Archive for the ‘2018’ Category

One—Hopefully Not Brief—Shining Moment

One of the first thoughts that came to my mind late in the fourth quarter of the USC game was a quote from “The Sportswriter” by Richard Ford, If there’s another thing that sports writing teaches you, it is there are no transcendent themes in life. In all cases things are here and they’re over, and that has to be enough.”

For Texas, players, coaches, and fans alike, with TCU—a far better team than USC—next, if you look at the absolutely electric moment that was the victory over USC in Royal-Memorial Stadium Saturday night in any other way than just a singular event you’re likely to be disappointed.

That being said here’s some really good stuff from Saturday night.

Four and Five Stars Shine

It may be a simplistic analysis but when Caden Sterns blocked that field goal, I thought, by god that’s a five star recruit!

Four Star recruits Brandon Jones and Collin Johnson came up big in the moment, Jones with a touchdown saving tackle at the goal line and Johnson with six catches for 79 yards.

Four Star recruit Joshua Moore made a fine 27-yard touchdown catch in the third quarter.

Five star recruits BJ Foster and Jeffery McCulloch made solid contributions on defense.

Sam Ehlinger, a four star recruit, played his best game as a Longhorn. His running ability is why he’s the starter and he made several key runs including his 4-yard touchdown run in the third quarter.  More importantly, he didn’t turn the ball over.


I could actually detect an offensive game plan with the play callers—whoever they were—sticking with the running game even when the Horns were down 14-3 and coming up with a passing attach designed to make the reads simple for Ehlinger that targeted the Horns big receivers, Collin Johnson and Lil Jordan Humphrey.  Speaking of the running game, my offensive line again played solidly.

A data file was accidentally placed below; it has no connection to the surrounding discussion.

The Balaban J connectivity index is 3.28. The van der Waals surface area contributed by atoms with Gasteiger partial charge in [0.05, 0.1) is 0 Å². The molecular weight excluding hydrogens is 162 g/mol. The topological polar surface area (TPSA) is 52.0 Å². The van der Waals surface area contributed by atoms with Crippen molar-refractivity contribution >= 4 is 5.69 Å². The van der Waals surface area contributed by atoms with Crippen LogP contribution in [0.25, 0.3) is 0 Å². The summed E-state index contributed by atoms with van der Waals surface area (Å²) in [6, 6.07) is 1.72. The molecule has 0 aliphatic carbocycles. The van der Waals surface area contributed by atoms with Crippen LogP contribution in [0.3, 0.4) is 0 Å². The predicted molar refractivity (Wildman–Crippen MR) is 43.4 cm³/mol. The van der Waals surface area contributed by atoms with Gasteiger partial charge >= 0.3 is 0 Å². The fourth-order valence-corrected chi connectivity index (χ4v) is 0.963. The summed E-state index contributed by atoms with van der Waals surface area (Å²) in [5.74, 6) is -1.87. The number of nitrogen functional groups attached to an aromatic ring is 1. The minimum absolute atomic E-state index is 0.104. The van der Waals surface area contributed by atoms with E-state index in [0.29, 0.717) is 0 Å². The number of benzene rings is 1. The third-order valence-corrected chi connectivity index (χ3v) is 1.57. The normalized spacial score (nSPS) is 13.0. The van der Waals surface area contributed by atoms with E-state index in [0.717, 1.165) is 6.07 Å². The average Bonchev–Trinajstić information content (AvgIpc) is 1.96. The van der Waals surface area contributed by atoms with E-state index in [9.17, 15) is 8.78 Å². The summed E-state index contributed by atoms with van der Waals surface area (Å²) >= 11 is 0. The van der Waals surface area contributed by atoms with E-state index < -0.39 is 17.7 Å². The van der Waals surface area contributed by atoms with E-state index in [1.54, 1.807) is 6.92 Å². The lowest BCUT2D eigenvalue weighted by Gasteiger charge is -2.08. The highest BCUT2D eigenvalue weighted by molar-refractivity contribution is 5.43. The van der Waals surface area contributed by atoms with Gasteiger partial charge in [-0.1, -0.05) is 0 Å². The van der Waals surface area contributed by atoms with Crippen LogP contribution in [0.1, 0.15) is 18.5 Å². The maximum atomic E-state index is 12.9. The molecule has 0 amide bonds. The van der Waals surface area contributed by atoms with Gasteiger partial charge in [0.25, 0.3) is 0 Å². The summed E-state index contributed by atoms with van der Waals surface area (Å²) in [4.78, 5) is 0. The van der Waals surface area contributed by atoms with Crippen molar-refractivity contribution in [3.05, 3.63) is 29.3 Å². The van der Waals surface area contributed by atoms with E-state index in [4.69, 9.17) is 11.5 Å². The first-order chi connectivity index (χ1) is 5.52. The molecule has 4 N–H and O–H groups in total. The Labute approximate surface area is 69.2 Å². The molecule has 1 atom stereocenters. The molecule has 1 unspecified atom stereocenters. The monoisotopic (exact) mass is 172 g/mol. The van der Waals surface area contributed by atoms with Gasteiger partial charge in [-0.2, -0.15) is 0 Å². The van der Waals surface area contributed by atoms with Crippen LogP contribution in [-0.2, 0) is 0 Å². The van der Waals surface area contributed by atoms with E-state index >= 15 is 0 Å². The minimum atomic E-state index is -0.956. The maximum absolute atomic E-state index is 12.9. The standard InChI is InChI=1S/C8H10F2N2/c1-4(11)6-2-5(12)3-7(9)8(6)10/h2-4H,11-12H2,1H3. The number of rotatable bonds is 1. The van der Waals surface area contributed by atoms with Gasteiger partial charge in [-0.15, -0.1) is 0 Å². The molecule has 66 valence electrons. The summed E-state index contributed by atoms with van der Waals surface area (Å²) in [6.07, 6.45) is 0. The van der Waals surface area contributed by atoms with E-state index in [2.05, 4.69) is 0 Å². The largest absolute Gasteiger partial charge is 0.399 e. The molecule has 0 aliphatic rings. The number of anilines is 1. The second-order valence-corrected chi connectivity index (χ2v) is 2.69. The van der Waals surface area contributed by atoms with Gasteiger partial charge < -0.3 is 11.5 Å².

Todd Orlando and his defensive staff did a good job of making adjustments after USC took that 14-3 lead in the first quarter.

Now, rinse and repeat.

HooK ‘Em,

Willie Earl

Over/Under Results

Mark Adams was part of the five-way tie for first last week and he followed up that performance with  an outright win this week with eight correct answers plus a bonus point for a correct answer on the daily double for a total score of nine.

John Scott, Tom Yoxall, and Mike Frank tied for second with seven correct plus the daily double. Mike Frank was the only contestant prescient enough to predict Texas and USC would score the same number of points in the fourth quarter.

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Open Game Thread USC

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The Way We Were

Memories light the corners of my mind

      Misty water-colored memories of the way we were                     

 Scattered pictures of the smiles we left behind                                                

     Smiles we gave to one another for the way we were                                   

   Can it be that it was all so simple then
    Or has time rewritten every line                  

                            If we had the chance to do it all again
                            Tell me, would we?


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Ten Tulsa Takeaways


  1. Spinning Charlie Strong’s, “The cake is baked”, the Longhorns are half-baked.
  2. For a defense that surrendered 34 to Maryland and was spotty against lowly Tulsa the Texas defense sure celebrates a lot.
  3. Keaontay Ingram looks to me like Texas’ most talented running back since Jamaal Charles. If his knee injury isn’t serious, for God sakes give him the ball 25 times a game.
  4. Tulsa blocked a punt and Texas punter Ryan Bujcevski looks unreliable so far. Special teams maybe a problem.
  5. Speaking of special teams, through two games, Texas kicker Cameron Dicker hasn’t attempted a field goal.
  6. Herman said after the game that, “Winning is really hard, really, really hard.” For his team apparently it is.